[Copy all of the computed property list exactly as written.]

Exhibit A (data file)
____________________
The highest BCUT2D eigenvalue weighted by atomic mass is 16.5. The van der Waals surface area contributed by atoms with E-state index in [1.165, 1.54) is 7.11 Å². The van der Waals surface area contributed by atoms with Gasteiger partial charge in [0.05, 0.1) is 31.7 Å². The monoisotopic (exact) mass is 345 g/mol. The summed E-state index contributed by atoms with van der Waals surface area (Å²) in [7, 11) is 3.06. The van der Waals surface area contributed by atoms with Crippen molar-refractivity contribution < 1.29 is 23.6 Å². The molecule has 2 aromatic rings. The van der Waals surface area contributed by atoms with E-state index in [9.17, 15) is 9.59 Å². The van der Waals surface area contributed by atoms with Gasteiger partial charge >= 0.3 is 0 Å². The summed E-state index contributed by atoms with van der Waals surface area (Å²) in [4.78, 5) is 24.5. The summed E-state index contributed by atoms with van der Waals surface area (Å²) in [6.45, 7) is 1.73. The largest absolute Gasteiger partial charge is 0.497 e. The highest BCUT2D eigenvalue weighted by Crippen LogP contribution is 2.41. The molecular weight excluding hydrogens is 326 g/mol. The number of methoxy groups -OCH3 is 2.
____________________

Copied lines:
The highest BCUT2D eigenvalue weighted by atomic mass is 16.5. The van der Waals surface area contributed by atoms with E-state index in [1.165, 1.54) is 7.11 Å². The van der Waals surface area contributed by atoms with Gasteiger partial charge in [0.05, 0.1) is 31.7 Å². The monoisotopic (exact) mass is 345 g/mol. The summed E-state index contributed by atoms with van der Waals surface area (Å²) in [7, 11) is 3.06. The van der Waals surface area contributed by atoms with Crippen molar-refractivity contribution < 1.29 is 23.6 Å². The molecule has 2 aromatic rings. The van der Waals surface area contributed by atoms with E-state index in [9.17, 15) is 9.59 Å². The van der Waals surface area contributed by atoms with Gasteiger partial charge >= 0.3 is 0 Å². The summed E-state index contributed by atoms with van der Waals surface area (Å²) in [4.78, 5) is 24.5. The summed E-state index contributed by atoms with van der Waals surface area (Å²) in [6.45, 7) is 1.73. The largest absolute Gasteiger partial charge is 0.497 e. The highest BCUT2D eigenvalue weighted by Crippen LogP contribution is 2.41. The molecular weight excluding hydrogens is 326 g/mol. The number of methoxy groups -OCH3 is 2.